The block heats up every Carnival season when packs of merrymakers take to the streets in jumbled revelry, singing samba standards, banging on drums and pots and pans, blasting rock music from mobile sound systems and traipsing around in impromptu fancy dress and face paint.
These boisterous bunches – blocos – started as the precursors to the giant escolas de samba (samba schools) as we know them, and continue to pull in partiers not attracted to the flash-and-glam of the escolas, the glitzy production values at the Sambódromo, or the pretension of the upscale Carnival balls held at private clubs and hotels. In fact, unlike the more officially organised escolas, almost anyone can turn up to a bloco even after it has started and add a bit of personalised Carnival flair.
Where, when – and which?
You can find blocos all over town in the weeks running up to Carnival and throughout the Carnival itself, which runs from 8-10 February. For the funkiest, freshest bloco in town, the Acadêmicos do Baixo Augusta (follow them on Twitter at twitter.com/blocoaugusta) rock Bela Vista with their sunglass-wearing skull logo and hype atmosphere, having exploded in popularity since being formed three years ago by Rua Augusta nightspot Studio SP.
One of the most traditional – and irreverent – of the city’s blocos is Vai Quem Qué (pt-br.facebook.com/vaiquemquer), which meets up in Praça Benedito Calixto before bandying about the streets of Pinheiros and Vila Madalena.
For an interesting, culturally focused Carnival experience, Ilú Obá De Min (pt-br.facebook.com/pages/Ilú-Obá-De-Min) is an all-woman bloco embracing African and Afro-Brazilian elements. Parading through Santa Cecília and Centro to rhythmic drums and traditional chants, Ilú Obá runs educational workshops and presentations year-round.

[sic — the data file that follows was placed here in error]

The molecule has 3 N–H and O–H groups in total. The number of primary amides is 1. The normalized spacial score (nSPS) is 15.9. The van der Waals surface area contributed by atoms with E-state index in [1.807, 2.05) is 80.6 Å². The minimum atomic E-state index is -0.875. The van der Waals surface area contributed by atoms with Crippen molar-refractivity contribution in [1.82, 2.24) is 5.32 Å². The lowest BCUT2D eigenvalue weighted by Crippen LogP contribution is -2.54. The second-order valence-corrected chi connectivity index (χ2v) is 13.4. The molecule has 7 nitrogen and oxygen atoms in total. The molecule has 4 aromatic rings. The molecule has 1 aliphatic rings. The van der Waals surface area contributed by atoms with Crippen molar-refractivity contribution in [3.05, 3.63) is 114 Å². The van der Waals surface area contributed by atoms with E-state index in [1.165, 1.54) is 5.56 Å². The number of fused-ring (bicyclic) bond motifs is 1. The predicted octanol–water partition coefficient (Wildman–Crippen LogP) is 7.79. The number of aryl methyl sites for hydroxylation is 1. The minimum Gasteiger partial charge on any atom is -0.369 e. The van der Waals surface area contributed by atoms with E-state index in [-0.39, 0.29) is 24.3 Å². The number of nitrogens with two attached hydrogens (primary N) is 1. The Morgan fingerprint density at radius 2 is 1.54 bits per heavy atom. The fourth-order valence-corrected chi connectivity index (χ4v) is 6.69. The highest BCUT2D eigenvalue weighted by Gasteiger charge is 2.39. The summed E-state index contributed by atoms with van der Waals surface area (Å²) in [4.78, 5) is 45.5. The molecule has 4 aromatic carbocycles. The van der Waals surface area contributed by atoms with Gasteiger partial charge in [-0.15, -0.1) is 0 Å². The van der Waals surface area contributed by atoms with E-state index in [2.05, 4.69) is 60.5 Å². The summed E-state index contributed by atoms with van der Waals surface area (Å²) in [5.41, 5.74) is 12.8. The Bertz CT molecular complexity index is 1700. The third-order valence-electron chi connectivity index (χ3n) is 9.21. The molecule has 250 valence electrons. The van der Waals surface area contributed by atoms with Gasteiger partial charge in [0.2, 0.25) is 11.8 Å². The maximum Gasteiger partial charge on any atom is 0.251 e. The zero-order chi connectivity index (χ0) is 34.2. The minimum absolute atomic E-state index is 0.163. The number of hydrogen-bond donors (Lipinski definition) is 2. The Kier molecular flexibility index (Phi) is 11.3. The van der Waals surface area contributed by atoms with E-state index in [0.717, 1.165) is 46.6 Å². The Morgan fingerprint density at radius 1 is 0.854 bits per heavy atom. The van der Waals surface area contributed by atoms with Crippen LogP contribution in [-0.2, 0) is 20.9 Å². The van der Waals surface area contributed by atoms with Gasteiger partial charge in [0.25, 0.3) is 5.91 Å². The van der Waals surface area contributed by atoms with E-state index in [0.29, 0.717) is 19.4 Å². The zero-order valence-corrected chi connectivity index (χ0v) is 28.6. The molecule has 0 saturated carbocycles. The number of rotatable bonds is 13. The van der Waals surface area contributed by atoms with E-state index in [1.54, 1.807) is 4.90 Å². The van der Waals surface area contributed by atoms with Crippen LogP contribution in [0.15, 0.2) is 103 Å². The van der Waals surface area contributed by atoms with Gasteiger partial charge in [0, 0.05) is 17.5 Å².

Full bloco schedule
Acadêmicos do Baixo Augusta
The bloco has had a popularity boom since it started up three years ago, organised by the well-connected team behind Studio SP live music venues. One of the funkiest, freshest blocos in town, the Acadêmicos get into gear on Rua Augusta between Rua Marquês de Paranaguá and Rua Caio Prado and then head off towards Praça Roosevelt. 2pm. 2 Feb.
Banda do Candinho
The 31-year-old bloco hits the Bela Vista streets at 9pm, leaving from the corner of Rua Santo Antônio and Rua 13 de Maio. 9pm, 6 Feb.
Banda do Trem Elétrico
Originally formed by the city’s Metrô employees, this bloco leaves from Rua Augusta with Rua Luís Coelho, Consolação. 6.30pm, 8 Feb.
One of the oldest blocos kicks off its celebrations at 9pm at Rua Teodoro Baima, Centro. 9pm, 4 Feb.
Ilú Obá De Min
This all-woman Carnival bloco, known for embracing African and Afro-Brazilian culture, is one of the more interesting, culturally-focused Carnival street parties. Keep an eye out for the beautiful African costumes worn by the bloco members as they dance to the sounds of rhythmic drumming and traditional chants. Join them downtown on the Viaduto Major Quedinho viaduct. 7.30pm, 8 Feb.
Pholia na Luz
A group of thirteen blocos will head out over the course of two afternoons from downtown’s Praça da Luz. 3-8pm, 2 and 3 Feb.
Umes Cara Pintada
This bloco leaves Rua Rui Barbosa 323 in the old Italian neighbourhood of Bixiga. 5pm, 5 Feb.
Vai Quem Qué
Running for an impressive 32 years, Vai Quem Qué parades around the streets of Pinheiros to the sound of traditional marchinhas – lively Portuguese melodies played in the first Carnivals. The action starts at 8pm for four consecutive nights in Praça Benedito Calixto. 8pm, 9, 10, 11, 12 Feb.